Have you ever had that day where your to-do list was completed by noon, so you spent the rest of the day getting ahead on tomorrow’s? Me neither. Work is never in short supply. There is always one more thing to get done. One more thing to plan, one more household project, one more bill to get paid, one more toy to buy. We say we don’t have time to attend an event. We say that we don’t have time to get something done. Let me ask you this. Would you have time for a heart procedure? Have you ever told your boss that you don’t have time for him? Have you ever told someone that you couldn’t get to harvesting until after the snow fell? Life is always about priorities.

In Luke 10, Jesus visits the house of Mary and Martha. Martha is busy with serving. Today, she would be checking the oven temperature and timer, getting the plates and silverware ready to go, and carefully measuring out the coffee and ice tea. She has million things to get done. People are waiting on here. Internally, she’s frustrated that for all of her busyness, she is getting no help. Meanwhile, her sister, Mary, is sitting at the feet of Jesus. In these days, many teachers (called rabbis back then) would have objected to her sitting with the disciples. Yet Jesus continues teaching, women and all. Mary is listening to words of life while Martha is running around the kitchen getting everything ready.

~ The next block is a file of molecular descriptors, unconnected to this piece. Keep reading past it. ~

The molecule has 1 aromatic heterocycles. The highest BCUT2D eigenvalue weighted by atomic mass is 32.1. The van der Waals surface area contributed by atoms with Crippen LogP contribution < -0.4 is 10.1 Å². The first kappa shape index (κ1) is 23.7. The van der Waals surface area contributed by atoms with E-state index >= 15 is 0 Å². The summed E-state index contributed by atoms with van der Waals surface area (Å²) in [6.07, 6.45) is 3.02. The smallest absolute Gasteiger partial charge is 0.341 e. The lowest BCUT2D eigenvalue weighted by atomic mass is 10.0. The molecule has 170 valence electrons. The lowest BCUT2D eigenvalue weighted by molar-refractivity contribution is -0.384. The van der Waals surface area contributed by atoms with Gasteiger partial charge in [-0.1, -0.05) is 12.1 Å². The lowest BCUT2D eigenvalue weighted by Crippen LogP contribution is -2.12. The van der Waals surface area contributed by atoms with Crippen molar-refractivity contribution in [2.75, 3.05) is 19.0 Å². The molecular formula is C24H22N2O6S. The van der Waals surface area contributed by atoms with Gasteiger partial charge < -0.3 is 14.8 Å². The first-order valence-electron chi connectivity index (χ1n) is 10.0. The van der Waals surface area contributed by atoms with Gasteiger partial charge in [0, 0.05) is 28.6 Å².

In this picture, who are you? Are the hospitality guru with a million things to get done? Or, are you Mary, the one simply sitting at Jesus’ feet? Martha finally expresses her frustration to Jesus, “Lord, do you not care that my sister has left me to serve alone? Therefore tell her to help me.” Jesus replies, “Martha, Martha, you concern yourself with many things.” In the busyness of life, many of us can relegate Jesus to the backseat. We get a jump on the day by forgetting to pray or spend time in His Word. We get a jump on our week by skipping out on church, or by substituting church for a screen with a preacher on it. When Jesus is left in the back seat, when we concern ourselves with many things, we ignore the one that can bring clarity, peace, and order to our life in the first place. Bill Senyard likes to say that we are “overwhelmed, over-connected, and over-committed.” Do you ever feel that way? Try this. Sit down alone for a few minutes. Write down your priorities. If God isn’t your top priority, why isn’t he? Next question, does your life match up to the priorities you’ve listed?

I’d love to hear your thoughts and feedback in the comments section below!